An invitation to live

Early on Sunday morning, one of my dad’s best friends died.

I’ll call him Uncle Q. My parents’ Chinese friends are all “uncle” and “aunt” to me and my sister.

Uncle Q. and my dad and three other men have been a “gang of five” for 60 years, ever since they first met in college in Taiwan. After he first had several heart attacks about 10 years ago, Uncle Q. suggested that they all go on annual trips together, preferably around the cooler, low-season months of September or October. (The summer months were not an option because everyone was too busy baby-sitting grandchildren.)  

For 2020, they’d been planning a “When We Were Young” spring trip to Taiwan—to revisit all the places they used to go to when they were young. The pandemic canceled their plans, of course, so instead they’ve been having weekly Zoom calls. My mom would sometimes share funny reports of their calls. Some of the gang have become hard of hearing, so there would be much excited shouting across screens. Uncle Q. would sometimes fall asleep in the middle of the hubbub.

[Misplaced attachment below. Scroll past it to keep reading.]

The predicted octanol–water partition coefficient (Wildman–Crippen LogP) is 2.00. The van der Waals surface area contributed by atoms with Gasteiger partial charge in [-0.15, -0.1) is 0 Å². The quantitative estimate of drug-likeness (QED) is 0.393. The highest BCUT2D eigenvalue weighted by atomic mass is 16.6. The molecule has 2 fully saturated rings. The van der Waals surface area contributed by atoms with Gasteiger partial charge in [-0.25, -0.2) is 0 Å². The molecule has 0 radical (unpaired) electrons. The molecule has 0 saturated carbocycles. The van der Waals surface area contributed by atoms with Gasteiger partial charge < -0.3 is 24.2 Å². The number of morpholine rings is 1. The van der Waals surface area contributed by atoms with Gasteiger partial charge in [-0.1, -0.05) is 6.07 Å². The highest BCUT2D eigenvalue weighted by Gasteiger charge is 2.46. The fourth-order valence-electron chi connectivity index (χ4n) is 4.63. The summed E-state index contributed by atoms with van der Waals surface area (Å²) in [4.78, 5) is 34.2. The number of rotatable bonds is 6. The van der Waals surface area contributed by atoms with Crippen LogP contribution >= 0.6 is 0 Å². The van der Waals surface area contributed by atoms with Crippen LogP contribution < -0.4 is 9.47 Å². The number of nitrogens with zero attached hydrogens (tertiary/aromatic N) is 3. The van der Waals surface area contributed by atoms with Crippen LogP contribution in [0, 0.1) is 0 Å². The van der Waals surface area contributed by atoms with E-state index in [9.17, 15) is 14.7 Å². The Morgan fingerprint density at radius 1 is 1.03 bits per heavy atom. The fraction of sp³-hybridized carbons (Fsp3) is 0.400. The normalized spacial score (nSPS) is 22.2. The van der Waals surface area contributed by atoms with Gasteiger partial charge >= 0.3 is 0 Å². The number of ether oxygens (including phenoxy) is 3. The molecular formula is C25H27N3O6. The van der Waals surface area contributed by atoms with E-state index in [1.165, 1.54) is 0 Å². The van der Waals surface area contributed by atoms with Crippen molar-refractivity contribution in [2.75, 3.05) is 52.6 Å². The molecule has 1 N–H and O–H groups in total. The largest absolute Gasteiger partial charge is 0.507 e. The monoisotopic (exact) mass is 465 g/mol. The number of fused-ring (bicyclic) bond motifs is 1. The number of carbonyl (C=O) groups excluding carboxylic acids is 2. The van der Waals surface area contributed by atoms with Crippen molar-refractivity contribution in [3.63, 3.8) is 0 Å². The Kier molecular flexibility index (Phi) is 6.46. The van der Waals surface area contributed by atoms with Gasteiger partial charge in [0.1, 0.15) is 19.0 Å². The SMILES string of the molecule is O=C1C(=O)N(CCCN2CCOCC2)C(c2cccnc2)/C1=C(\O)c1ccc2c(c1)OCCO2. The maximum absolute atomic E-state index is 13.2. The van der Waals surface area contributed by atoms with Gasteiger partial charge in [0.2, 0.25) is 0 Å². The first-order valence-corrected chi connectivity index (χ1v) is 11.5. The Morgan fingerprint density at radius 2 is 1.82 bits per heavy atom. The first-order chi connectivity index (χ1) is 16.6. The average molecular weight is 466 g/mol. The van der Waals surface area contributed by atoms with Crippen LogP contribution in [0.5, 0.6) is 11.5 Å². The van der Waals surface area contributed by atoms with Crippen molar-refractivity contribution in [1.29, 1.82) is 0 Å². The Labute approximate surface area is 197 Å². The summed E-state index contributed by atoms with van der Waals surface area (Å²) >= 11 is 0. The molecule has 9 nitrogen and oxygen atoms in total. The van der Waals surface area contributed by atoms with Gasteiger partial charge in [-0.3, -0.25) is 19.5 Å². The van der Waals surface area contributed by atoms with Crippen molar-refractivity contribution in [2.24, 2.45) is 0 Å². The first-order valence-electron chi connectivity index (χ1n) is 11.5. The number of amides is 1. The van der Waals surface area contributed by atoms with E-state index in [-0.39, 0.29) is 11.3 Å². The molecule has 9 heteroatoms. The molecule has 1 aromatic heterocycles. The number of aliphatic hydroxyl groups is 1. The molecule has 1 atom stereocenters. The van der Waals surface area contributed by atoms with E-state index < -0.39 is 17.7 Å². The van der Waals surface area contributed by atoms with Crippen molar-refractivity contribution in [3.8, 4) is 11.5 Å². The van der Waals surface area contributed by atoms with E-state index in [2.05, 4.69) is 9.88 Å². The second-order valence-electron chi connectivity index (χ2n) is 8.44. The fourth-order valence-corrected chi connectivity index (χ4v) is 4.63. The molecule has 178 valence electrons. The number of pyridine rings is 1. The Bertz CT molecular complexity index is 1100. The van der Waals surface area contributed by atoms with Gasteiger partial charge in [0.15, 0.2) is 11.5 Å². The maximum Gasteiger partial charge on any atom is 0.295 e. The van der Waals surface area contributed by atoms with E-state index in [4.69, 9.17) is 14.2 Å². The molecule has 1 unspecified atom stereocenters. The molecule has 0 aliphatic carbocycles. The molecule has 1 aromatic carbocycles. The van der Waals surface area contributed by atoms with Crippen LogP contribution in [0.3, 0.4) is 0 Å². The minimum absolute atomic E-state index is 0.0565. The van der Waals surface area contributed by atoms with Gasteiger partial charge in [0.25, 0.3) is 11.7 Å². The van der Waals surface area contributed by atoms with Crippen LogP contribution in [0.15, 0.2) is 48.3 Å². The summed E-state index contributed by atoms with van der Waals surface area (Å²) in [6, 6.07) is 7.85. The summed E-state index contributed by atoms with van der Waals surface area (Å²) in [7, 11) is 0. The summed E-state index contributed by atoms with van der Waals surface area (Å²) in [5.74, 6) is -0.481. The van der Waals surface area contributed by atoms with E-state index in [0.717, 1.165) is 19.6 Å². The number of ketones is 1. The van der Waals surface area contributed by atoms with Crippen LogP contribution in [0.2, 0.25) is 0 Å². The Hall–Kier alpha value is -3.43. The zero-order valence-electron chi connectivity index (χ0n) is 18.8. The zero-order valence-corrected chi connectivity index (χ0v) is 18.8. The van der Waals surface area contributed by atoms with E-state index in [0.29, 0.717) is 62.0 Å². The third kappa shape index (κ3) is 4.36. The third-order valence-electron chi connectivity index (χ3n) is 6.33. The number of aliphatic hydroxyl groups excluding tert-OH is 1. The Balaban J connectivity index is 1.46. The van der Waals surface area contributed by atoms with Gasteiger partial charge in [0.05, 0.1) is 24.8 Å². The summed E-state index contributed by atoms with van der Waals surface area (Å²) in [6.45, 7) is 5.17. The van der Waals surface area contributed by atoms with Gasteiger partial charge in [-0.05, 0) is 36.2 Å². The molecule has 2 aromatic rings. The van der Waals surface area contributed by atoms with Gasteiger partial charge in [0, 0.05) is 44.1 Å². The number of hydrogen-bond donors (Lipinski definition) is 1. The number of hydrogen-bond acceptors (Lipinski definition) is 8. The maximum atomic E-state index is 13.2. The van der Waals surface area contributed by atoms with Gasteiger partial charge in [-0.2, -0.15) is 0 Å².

On their last call together as five, a few days before he died, Uncle Q. knew he was dying. One of the gang, Uncle F., immediately booked and checked in on a last-minute cross-country ticket to see him the next morning. My parents, too, were ready to drive north a few hours to visit. But Uncle Q. said, no, he didn’t want anyone to come visit him. Yes, he was sure. He was adamant. And so, everyone respected his wishes. Even Uncle F.

I’m not sure why I’m writing about this. The truth is it’s on my mind and it’s breaking my heart a little to think of the “gang of five” who will now always be one short. It’s breaking my heart a lot to think about more empty spaces in the future.

It’s as good a moment as any (now is the best moment) to consider what truly matters.

That is all.

It feels like everything.

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